3. How competitive is admission into a clinical audiology program? I graduated with a very low (below 3.0 GPA) in a science major from a super-competitive Ivy. I do plan on doing post-bac work to help raise my GPA. I'm kind of worried about this because I know that most audiology programs are pretty small. It can be pretty competitive, depending on where you apply. Bigger name schools will obviously be more competitive than the smaller, lesser known schools. This does not mean they are BETTER curriculum and experience wise. I would recommend checking out every school you're applying to, and compare facilities and clinical opportunities you will have at each. In general the curriculum will be the same, maybe a few extra classes here and there (like my school offers 18 extra credits in intraoperative monitoring). Make sure that the clinic practicum ensures that you will EASILY meet your required 1800 ASHA clock hours, you don't want to be cutting it close. Most entry requirements are the same: 3.0 GPA, good letters of recommendation, and good GRE scores. I don't know if I would per se recommend a post-bac program to boost your GPA, some of them are pretty pricey and up to two years in length. Take your GREs, see how you do, and if you do really well, go on and apply as is. You might luck out, you never know, and it doesn't really hurt to try before you spend unnecessary money and time on such a program. Yes, programs are typically small. There's 8 of us in my class, 8 in the year ahead of me, and 9 in the year ahead of them. Each of the years generally started around 12-15, but of course dropped out due to academic and personal reasons. Smaller numbers means more competitive, however, in hindsight, there's generally not thousands of applications applying for those 15 spots. The number of applicants depends on the school, obviously.
4. Is it possible to work while going to school? I'm guessing it's fairly difficult but as a non-traditional student, I do have some bills that need to get paid, like my mortgage. I am not going to lie, it's tough. Even though classes are generally at night, you have clinic during the day, random clinic meetings, classwork that needs to get done, lectures/seminars, and even hearing aid rep meetings to go to. I speak for my school in all of the above. Everyone i know who works limits it to the weekends. Apply for a grad assistantship. Even though it doesn't pay much, it's something, and it's usually only 10 hours a week. You'll basically do research and/or be a professor's bitch, but it knocks money off of your tuition as well. Whatever you do, do not think you can tackle a full time job and a full time course load. I spend about 30-40 hours a week on campus over the course of 4 days. It's rough, and I've seen people drop out of the program because they couldn't do it.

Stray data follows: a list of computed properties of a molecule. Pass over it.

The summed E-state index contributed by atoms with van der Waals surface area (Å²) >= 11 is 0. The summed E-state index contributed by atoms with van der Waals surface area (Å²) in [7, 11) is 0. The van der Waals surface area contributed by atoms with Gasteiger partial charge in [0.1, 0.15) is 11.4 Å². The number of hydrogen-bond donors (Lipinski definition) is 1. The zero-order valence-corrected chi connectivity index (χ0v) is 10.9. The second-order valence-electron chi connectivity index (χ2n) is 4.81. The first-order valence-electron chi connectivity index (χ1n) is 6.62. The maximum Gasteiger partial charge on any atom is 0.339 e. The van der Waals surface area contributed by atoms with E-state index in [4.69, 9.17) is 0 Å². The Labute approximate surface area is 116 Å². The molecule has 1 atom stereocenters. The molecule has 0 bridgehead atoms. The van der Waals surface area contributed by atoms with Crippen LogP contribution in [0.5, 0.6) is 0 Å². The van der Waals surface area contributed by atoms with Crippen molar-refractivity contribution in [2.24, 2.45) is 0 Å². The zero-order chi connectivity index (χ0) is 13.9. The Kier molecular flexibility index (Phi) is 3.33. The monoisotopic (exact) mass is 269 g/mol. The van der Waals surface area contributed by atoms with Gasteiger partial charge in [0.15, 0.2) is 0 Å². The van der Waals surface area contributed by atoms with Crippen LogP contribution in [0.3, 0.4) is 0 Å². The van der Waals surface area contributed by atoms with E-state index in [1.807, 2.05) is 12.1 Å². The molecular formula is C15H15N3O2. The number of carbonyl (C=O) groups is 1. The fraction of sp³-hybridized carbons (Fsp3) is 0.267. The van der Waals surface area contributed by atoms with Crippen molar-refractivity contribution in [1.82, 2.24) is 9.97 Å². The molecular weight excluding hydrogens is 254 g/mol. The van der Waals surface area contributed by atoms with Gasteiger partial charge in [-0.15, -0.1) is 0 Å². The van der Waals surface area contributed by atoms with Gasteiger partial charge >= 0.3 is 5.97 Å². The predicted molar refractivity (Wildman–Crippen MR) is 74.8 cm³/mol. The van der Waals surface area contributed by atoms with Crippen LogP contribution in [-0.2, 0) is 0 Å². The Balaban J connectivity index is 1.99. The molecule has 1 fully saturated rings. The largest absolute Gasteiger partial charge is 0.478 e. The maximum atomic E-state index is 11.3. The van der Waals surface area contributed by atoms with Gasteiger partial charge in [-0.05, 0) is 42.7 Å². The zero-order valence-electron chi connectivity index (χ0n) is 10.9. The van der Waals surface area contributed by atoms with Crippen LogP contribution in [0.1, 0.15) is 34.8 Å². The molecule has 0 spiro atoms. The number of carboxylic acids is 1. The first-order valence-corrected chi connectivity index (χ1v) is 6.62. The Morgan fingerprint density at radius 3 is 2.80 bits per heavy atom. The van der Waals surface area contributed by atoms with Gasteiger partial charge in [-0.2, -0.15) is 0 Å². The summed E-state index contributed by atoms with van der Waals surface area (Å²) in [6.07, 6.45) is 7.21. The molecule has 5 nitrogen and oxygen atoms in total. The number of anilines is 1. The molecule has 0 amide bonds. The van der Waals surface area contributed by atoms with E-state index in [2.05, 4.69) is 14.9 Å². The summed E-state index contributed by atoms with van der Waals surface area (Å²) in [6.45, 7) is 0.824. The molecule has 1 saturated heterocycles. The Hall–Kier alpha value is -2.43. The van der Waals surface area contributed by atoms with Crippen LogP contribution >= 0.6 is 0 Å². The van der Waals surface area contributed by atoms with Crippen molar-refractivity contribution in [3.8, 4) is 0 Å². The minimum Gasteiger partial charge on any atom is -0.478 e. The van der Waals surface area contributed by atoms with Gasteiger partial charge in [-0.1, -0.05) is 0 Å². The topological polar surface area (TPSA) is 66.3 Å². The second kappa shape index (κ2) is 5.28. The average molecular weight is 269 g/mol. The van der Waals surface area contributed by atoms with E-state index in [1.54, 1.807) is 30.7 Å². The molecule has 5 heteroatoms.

01-25-2008, 02:38 PM
I'm still an undergrad, but I'm planning on doing med SLP. Some med SLPs I've encountered strictly see patients with swallowing disorders. They conduct bedside assessments and modified barium swallowing studies with a radiologist. I shadowed two SLPs who work at Children's Hospital Boston as members of the craniofacial team. Their schedule was ideal in my mind. They spend a few days a week at an outpatient clinic, a few days on the wards conducting assessments (including the NICU!) and one day a week attending the craniofacial clinic along with the plastic surgeons and the oral and maxillofacial surgeons.
As far as I can tell most people tend to favor either child or adult populations. Maybe pediatrics isn't for you? If you aren't completely turned off by speech pathology all together, try shadowing one who sees adults in the hospital setting - it's a totally different world!